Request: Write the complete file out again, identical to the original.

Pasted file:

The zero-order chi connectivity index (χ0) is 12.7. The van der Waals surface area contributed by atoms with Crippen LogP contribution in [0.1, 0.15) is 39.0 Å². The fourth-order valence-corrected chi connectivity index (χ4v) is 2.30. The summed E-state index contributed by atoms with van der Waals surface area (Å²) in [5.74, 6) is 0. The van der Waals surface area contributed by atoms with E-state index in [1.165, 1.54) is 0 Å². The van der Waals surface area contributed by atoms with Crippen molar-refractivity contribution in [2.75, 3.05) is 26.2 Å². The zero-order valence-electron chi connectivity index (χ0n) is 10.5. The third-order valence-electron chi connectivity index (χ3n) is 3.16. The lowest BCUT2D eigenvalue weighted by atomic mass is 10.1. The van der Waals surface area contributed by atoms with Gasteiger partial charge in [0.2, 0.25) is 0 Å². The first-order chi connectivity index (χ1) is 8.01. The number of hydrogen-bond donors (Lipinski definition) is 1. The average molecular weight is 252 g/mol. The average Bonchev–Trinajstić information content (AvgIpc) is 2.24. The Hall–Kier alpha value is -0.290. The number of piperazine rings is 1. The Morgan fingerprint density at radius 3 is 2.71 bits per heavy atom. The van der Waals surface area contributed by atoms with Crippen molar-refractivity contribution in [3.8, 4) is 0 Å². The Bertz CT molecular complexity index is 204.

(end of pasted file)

The zero-order chi connectivity index (χ0) is 12.7. The van der Waals surface area contributed by atoms with Crippen LogP contribution in [0.1, 0.15) is 39.0 Å². The fourth-order valence-corrected chi connectivity index (χ4v) is 2.30. The summed E-state index contributed by atoms with van der Waals surface area (Å²) in [5.74, 6) is 0. The van der Waals surface area contributed by atoms with E-state index in [1.165, 1.54) is 0 Å². The van der Waals surface area contributed by atoms with Crippen molar-refractivity contribution in [2.75, 3.05) is 26.2 Å². The zero-order valence-electron chi connectivity index (χ0n) is 10.5. The third-order valence-electron chi connectivity index (χ3n) is 3.16. The lowest BCUT2D eigenvalue weighted by atomic mass is 10.1. The van der Waals surface area contributed by atoms with Gasteiger partial charge in [0.2, 0.25) is 0 Å². The first-order chi connectivity index (χ1) is 8.01. The number of hydrogen-bond donors (Lipinski definition) is 1. The average molecular weight is 252 g/mol. The average Bonchev–Trinajstić information content (AvgIpc) is 2.24. The Hall–Kier alpha value is -0.290. The number of piperazine rings is 1. The Morgan fingerprint density at radius 3 is 2.71 bits per heavy atom. The van der Waals surface area contributed by atoms with Crippen molar-refractivity contribution in [3.8, 4) is 0 Å². The Bertz CT molecular complexity index is 204.